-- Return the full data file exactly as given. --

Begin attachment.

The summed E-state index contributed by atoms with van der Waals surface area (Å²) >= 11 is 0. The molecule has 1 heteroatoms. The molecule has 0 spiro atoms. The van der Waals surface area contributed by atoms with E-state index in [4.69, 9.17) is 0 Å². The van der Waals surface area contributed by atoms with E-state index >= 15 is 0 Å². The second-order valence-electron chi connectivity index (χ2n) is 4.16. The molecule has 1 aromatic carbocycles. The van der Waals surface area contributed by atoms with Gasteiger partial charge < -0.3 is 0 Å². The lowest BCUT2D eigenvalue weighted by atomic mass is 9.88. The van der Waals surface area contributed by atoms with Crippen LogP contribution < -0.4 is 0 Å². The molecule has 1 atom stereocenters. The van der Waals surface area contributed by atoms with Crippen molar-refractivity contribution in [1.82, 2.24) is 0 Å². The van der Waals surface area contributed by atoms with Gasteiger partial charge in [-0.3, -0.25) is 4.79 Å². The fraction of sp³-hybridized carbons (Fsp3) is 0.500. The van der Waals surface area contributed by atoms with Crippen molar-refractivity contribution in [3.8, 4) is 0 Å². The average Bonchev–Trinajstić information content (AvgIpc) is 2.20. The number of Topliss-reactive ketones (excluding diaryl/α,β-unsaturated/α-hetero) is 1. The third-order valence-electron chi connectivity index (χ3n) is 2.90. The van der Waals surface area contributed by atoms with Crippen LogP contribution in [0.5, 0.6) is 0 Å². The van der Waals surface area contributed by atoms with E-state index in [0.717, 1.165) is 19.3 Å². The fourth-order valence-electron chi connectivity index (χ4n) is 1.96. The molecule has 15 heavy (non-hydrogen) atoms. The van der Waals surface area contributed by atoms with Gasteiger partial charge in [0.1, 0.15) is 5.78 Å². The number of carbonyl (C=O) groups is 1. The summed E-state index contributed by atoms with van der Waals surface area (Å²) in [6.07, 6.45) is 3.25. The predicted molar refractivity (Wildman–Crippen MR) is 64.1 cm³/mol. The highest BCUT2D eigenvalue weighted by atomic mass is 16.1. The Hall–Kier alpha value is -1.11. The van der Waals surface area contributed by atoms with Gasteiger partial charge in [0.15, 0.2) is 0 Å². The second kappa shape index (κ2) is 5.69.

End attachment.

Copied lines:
The summed E-state index contributed by atoms with van der Waals surface area (Å²) >= 11 is 0. The molecule has 1 heteroatoms. The molecule has 0 spiro atoms. The van der Waals surface area contributed by atoms with E-state index in [4.69, 9.17) is 0 Å². The van der Waals surface area contributed by atoms with E-state index >= 15 is 0 Å². The second-order valence-electron chi connectivity index (χ2n) is 4.16. The molecule has 1 aromatic carbocycles. The van der Waals surface area contributed by atoms with Gasteiger partial charge < -0.3 is 0 Å². The lowest BCUT2D eigenvalue weighted by atomic mass is 9.88. The van der Waals surface area contributed by atoms with Crippen LogP contribution < -0.4 is 0 Å². The molecule has 1 atom stereocenters. The van der Waals surface area contributed by atoms with Crippen molar-refractivity contribution in [1.82, 2.24) is 0 Å². The van der Waals surface area contributed by atoms with Gasteiger partial charge in [-0.3, -0.25) is 4.79 Å². The fraction of sp³-hybridized carbons (Fsp3) is 0.500. The van der Waals surface area contributed by atoms with Crippen molar-refractivity contribution in [3.8, 4) is 0 Å². The average Bonchev–Trinajstić information content (AvgIpc) is 2.20. The number of Topliss-reactive ketones (excluding diaryl/α,β-unsaturated/α-hetero) is 1. The third-order valence-electron chi connectivity index (χ3n) is 2.90. The van der Waals surface area contributed by atoms with Crippen LogP contribution in [0.5, 0.6) is 0 Å². The van der Waals surface area contributed by atoms with E-state index in [0.717, 1.165) is 19.3 Å². The fourth-order valence-electron chi connectivity index (χ4n) is 1.96. The molecule has 15 heavy (non-hydrogen) atoms. The van der Waals surface area contributed by atoms with Gasteiger partial charge in [0.1, 0.15) is 5.78 Å². The number of carbonyl (C=O) groups is 1. The summed E-state index contributed by atoms with van der Waals surface area (Å²) in [6.07, 6.45) is 3.25. The predicted molar refractivity (Wildman–Crippen MR) is 64.1 cm³/mol. The highest BCUT2D eigenvalue weighted by atomic mass is 16.1. The Hall–Kier alpha value is -1.11. The van der Waals surface area contributed by atoms with Gasteiger partial charge in [0.15, 0.2) is 0 Å². The second kappa shape index (κ2) is 5.69.